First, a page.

NORWAY - Nobody knows the amount of microplastics on the seabed along the coast of Norway and authorities have very little data to rely on. With this in mind, Uni Research in Bergen wants to start investigations.
Uni Research wants to start investigations in the fjord area called Byfjorden, located outside Bergen, on the west coast of Norway.
Microplastics on the seabed are inadequately mapped, both in Norwegian and international waters.
"Plastics are a form of pollution that will continue to increase. It will therefore be necessary to map the scope and effects of microplastics, for instance the absorption of microplastics in the food chain", says researcher and toxicologist Marte Haave at Uni Research.
"When the EU directive for maritime strategy is implemented in 2016, Norway too must get an overview of all pollutants in the sea, including microplastics", she continues.
Must supply data in Norway as well
A report from the World Economic Forum suggests that there are large amounts of plastics: by 2025, we risk having the world's oceans contain one tonne of plastics for every three tonnes of fish.
This plastic is broken down into small particles that bind pollutants, are ingested by fish and risk ending up on our dinner table.
Haave notes that ingestion of plastics has already been shown in crayfish, crab, and mussels, though she does not believe it is necessary to stop eating seafood for that reason.
"We know far too little so far, and the authorities have very little data to rely on. However, many countries, through the UN and EU, are eager to document the situation. It is just a question of time before we have to be able to supply data here in Norway as well", says Haave.
Haave is heading a new project that is applying for funding from the Regional Research Fund for West Norway. The researchers are hoping to start microplastics investigations in Byfjorden in Bergen as soon as possible.
"It is well-known that large plastics damage fauna and the environment. The potential harm from microplastics to humans and animals is also significant", says Haave.
Bottom-feeders, shellfish and fish can mistake microplastics for phytoplankton and believe it to be food. For instance, mussels may ingest microplastics because they filter large amounts of water to capture small, edible particles.
"As plastics may bind pollutants, there is a clear risk of harmful substances entering the food chain and the food we eat. The significance of microplastics to an animal's absorption of pollutants is a hot research topic. If, as a consumer, you are eating fish you buy or catch, you want the food safety authorities to have enough knowledge to assess whether the fish is safe, for instance based on where it is caught", says Haave.
She points out that Uni Research's project will be a very important first step as it will give researchers a data set for the incidence, scope and sources of microplastics.
"We hope that the knowledge platform we are building in Bergen will benefit researchers across the country", says Haave.
Benefiting from decades of data
Researchers are benefiting from data based on more than forty years of monitoring in Byfjorden in Bergen and the surrounding area.
"The detailed knowledge of these areas is very helpful, because we know so much about currents and where other waste is deposited on the seabed. We also have access to more samples through the monitoring carried out by the Bergen municipality", says Haave.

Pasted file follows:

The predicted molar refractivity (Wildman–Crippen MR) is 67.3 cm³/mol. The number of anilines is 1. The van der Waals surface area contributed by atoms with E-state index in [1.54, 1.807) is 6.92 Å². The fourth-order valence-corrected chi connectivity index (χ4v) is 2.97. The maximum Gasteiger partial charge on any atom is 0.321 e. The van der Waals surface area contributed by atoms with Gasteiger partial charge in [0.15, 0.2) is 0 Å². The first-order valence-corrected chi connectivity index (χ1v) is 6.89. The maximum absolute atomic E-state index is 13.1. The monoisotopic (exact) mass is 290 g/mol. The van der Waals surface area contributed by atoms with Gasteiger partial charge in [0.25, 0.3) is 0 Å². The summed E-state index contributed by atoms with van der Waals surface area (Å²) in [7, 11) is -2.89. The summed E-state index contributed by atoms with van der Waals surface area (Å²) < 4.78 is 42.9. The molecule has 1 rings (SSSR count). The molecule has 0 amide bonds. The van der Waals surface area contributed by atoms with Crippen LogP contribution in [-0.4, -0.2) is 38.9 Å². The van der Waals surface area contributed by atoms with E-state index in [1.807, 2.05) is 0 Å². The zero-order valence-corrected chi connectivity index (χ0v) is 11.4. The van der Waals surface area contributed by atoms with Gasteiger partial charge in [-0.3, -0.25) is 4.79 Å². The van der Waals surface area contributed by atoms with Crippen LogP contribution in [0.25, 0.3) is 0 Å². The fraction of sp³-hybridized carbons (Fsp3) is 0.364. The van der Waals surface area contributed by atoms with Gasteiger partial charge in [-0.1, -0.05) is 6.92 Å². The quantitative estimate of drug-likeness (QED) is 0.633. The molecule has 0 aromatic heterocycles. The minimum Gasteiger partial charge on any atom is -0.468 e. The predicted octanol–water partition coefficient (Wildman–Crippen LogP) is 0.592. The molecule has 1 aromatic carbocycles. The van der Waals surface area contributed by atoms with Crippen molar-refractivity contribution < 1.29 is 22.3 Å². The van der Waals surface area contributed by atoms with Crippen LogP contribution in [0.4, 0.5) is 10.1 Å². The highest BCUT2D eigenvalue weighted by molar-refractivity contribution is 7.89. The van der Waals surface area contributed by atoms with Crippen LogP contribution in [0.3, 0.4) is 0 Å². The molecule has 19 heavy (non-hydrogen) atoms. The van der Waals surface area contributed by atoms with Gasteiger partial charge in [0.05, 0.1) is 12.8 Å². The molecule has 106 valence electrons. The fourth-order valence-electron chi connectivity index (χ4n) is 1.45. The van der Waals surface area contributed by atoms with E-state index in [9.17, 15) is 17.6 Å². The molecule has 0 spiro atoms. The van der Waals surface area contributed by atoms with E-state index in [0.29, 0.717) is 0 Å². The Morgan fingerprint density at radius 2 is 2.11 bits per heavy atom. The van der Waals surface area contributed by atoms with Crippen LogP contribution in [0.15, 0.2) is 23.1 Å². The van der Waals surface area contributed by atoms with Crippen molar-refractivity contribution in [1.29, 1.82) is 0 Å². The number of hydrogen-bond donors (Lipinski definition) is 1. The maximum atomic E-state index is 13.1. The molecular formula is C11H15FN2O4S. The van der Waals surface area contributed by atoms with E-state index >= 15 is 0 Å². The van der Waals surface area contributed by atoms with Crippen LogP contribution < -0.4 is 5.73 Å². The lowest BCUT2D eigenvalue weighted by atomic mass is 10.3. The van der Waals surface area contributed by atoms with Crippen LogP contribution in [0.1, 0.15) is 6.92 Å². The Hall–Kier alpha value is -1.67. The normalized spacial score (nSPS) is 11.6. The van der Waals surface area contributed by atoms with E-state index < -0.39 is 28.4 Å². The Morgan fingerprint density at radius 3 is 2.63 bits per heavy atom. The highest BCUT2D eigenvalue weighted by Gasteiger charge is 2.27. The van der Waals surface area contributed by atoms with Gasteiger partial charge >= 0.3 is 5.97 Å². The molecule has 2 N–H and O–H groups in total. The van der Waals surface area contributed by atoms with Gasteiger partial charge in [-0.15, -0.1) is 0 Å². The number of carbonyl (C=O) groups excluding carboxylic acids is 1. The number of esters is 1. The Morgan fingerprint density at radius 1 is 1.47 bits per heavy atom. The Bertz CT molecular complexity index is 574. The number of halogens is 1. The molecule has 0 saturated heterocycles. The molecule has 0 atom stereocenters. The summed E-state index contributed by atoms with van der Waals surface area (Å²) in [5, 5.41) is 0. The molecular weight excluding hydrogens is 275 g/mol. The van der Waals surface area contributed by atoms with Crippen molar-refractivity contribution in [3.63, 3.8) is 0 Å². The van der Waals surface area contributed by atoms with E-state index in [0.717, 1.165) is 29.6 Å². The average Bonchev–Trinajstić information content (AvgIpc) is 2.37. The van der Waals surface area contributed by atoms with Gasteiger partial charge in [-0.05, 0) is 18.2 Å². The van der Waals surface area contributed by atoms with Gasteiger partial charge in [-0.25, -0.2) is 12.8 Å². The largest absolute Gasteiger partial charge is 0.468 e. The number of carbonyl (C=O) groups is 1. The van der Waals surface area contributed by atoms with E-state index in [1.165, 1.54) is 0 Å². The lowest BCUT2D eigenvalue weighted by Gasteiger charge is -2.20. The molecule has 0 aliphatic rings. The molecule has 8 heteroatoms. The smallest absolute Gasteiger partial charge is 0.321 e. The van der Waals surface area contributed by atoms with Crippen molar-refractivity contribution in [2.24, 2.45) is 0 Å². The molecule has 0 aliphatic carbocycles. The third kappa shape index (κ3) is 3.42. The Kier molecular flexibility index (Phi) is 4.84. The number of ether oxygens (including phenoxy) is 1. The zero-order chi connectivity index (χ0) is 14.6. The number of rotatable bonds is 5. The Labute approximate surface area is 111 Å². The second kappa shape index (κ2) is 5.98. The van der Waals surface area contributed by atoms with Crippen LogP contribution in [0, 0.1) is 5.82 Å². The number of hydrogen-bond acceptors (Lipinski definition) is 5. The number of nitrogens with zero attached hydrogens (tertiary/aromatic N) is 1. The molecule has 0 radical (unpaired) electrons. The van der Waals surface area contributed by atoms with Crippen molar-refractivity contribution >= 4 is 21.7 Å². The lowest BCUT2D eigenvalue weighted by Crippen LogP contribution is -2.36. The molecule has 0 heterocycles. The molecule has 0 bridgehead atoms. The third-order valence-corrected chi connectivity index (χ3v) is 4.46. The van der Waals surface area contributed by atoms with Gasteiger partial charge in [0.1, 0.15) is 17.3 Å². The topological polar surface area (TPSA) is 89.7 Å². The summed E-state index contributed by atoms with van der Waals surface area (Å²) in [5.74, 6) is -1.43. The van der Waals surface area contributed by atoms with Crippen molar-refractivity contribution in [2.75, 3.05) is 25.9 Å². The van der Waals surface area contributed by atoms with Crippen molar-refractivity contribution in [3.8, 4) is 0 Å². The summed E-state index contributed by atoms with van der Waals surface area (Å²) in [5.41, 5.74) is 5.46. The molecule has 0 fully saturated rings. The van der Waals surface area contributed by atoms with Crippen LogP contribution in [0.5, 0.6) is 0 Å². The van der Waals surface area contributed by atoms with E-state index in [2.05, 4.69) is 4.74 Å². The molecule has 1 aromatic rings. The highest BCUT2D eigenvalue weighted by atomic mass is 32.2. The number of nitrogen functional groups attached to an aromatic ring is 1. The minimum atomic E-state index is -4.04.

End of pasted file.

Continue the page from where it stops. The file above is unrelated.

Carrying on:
Uni Research Environment, SAM Marin, is also a co-supervisor for master's student Tiril Klunderud at UiB, who will receive training in Germany to learn more about the methods of analysis that are starting to come into use there.
In order to have good comparisons with other countries and areas it is very important that the methods used are the same.
With this training, the laboratory will be he only one in Norway thus far to conduct studies of microplastics on the seabed using the methods that will likely be preferred in Europe, according to Haave.
From paint, tires, cosmetics
Microplastics may originate in plastics production, paint or tires, or be broken down plastic waste, but can also come from cosmetics, toothpaste and fibre in synthetic clothing. Like abrasives in for instance exfoliants and toothpaste, tiny plastic fibres from clothing end up in the wastewater when being washed.
"It has been shown that there may be as much as thousands of particles from each item of clothing in each wash", says Haave.
Microplastics are also created when larger plastic items are broken down, such as when larger pieces of plastic waste are worn down or broken down by UV light, wind, waves and weather.
One of the goals of the study is to combine well-known methods of investigation, so as to over time build a solid foundation of knowledge for the authorities that manage coastal and ocean areas in Norway.
Another goal of the project is to map how microplastics have spread along the coast of Norway.
"Both taking samples on the seabed and finding out how much plastic is there is very expensive and labour-intensive. It is therefore smart to use models of currents to show where the plastics most likely have ended up, and then take samples where we expect to find plastics or where we expect clean areas. A good model can save a lot of extra work and lead to good answers quicker and cheaper", says Haave.
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